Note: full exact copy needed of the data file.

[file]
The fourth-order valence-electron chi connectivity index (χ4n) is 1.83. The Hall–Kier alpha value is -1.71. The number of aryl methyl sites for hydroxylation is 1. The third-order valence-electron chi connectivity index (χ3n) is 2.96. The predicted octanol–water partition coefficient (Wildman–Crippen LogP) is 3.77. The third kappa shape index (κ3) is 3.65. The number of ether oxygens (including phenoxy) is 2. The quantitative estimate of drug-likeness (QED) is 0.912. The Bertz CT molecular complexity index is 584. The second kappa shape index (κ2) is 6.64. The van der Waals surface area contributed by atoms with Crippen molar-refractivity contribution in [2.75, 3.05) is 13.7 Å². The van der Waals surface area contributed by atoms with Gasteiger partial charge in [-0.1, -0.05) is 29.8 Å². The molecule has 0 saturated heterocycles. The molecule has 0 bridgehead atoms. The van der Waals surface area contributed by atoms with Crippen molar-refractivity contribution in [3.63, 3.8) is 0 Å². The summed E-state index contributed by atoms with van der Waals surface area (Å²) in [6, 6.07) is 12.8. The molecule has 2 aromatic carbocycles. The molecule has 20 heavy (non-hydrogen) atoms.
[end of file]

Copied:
The fourth-order valence-electron chi connectivity index (χ4n) is 1.83. The Hall–Kier alpha value is -1.71. The number of aryl methyl sites for hydroxylation is 1. The third-order valence-electron chi connectivity index (χ3n) is 2.96. The predicted octanol–water partition coefficient (Wildman–Crippen LogP) is 3.77. The third kappa shape index (κ3) is 3.65. The number of ether oxygens (including phenoxy) is 2. The quantitative estimate of drug-likeness (QED) is 0.912. The Bertz CT molecular complexity index is 584. The second kappa shape index (κ2) is 6.64. The van der Waals surface area contributed by atoms with Crippen molar-refractivity contribution in [2.75, 3.05) is 13.7 Å². The van der Waals surface area contributed by atoms with Gasteiger partial charge in [-0.1, -0.05) is 29.8 Å². The molecule has 0 saturated heterocycles. The molecule has 0 bridgehead atoms. The van der Waals surface area contributed by atoms with Crippen molar-refractivity contribution in [3.63, 3.8) is 0 Å². The summed E-state index contributed by atoms with van der Waals surface area (Å²) in [6, 6.07) is 12.8. The molecule has 2 aromatic carbocycles. The molecule has 20 heavy (non-hydrogen) atoms.